Low Orange River a disaster

A shortage of water for irrigation would cripple the cultivation of grapes, dates and vegetables along the Orange River.

15 March 2019 | Disasters

Low water levels in the lower Orange River could have severe consequences for grape farmers in the area, such as production losses, labour cutbacks and eventually dwindling revenues.

Agriculture ministry executive director Percy Misika says the ministry is aware of the grape farmers' concerns. He says a lack of water for irrigation would be a heavy blow for the cultivation of grapes, dates and vegetables along the river.

“Grapes are a labour-intensive crop, hence during critical shortages of water ORIP is expected to lay off some workers.”

ORIP employment statistics indicate that in 2016 there were 76 permanent employees and 161 temporary employees working at the ORIP Green Scheme, while last year there were 74 permanent employees and 773 temporary employees.

According to Misika 90% of farmers in the Aussenkehr valley are involved in grape production for the European market.

“In good production years, revenue increases significantly. Therefore, during times when production declines, it is expected that the revenues will also decrease, eventually affecting the next production in terms of cash flow to cater for other essential farming services.”

During the 2017/18 financial year 116 302 cartons of grapes were produced by the ORIP Green Scheme.

Misika explained that the regulation of water flow in the Orange River is mainly driven by releases of water from Vanderkloof Dam, situated upstream in South Africa.

The ministry has two water-level monitoring stations on the lower Orange River, namely at Blouputs and Sendelingsdrift.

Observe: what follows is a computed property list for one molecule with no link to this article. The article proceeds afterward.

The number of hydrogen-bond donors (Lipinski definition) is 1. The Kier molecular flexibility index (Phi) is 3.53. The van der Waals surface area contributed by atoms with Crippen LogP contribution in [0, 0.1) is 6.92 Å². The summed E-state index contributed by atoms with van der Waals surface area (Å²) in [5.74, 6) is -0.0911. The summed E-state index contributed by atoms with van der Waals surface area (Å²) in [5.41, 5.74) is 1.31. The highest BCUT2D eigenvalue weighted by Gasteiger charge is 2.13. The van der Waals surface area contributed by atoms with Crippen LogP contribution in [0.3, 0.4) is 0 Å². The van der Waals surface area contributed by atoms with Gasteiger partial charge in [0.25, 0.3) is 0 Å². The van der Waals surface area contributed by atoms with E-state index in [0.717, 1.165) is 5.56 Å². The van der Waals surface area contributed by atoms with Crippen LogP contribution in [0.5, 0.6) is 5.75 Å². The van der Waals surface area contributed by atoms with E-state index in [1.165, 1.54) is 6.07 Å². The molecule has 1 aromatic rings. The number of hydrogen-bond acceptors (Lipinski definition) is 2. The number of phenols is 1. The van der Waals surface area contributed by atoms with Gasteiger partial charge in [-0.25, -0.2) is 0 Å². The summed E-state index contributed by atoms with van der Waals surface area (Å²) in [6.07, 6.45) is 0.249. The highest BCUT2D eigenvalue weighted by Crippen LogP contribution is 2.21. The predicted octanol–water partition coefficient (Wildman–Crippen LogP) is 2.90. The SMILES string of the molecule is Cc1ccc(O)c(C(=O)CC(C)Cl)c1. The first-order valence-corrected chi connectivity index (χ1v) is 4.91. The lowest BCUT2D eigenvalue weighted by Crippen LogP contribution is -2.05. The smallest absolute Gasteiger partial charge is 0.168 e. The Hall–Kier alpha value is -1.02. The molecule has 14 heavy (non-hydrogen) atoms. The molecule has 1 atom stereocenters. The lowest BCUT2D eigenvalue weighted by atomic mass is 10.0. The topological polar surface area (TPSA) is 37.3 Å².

“The South African water authorities were notified of the critically low water flow in the lower Orange River. Currently, additional water is being released from Vanderkloof Dam and significant water flow reached Aussenkehr on 19 February,” he said.

Vanderkloof Dam is about 1 400 km upstream from Aussenkehr.

“The situation is aggravated by high evaporation losses, extremely unpredictable dry climatic conditions and possible unaccounted for or illegal offtakes by both Namibian and South African users.”

The ministry was trying to find lasting solutions to ensure sustainable, equitable utilisation and management of the shared river, he said.

Such measures are enforced by all riparian states through organs such as the Orange-Senqu River Commission (ORASECOM) which was established between Lesotho, Botswana, Namibia and South Africa; and the Permanent Water Commission (PWC) between South Africa and Namibia.

Misika said at independence, Namibia used about 50 million cubic metres of water from the Orange River per year.

At the moment 125 million cubic metres are allocated to Namibia for irrigation.

It is estimated that by 2030, Namibia will require 303 million cubic metres per year for irrigation.

“There is no agreement with South Africa on the allowable permits. The two governments are still working to the principle of water cooperation along the lower Orange to allow for water sharing and future infrastructure development,” Misika said.

There is a working group, referred to as the Orange River Systems Operating Forum, which meets every year to discuss the operation and release of water from the Vanderkloof Dam for downstream users.


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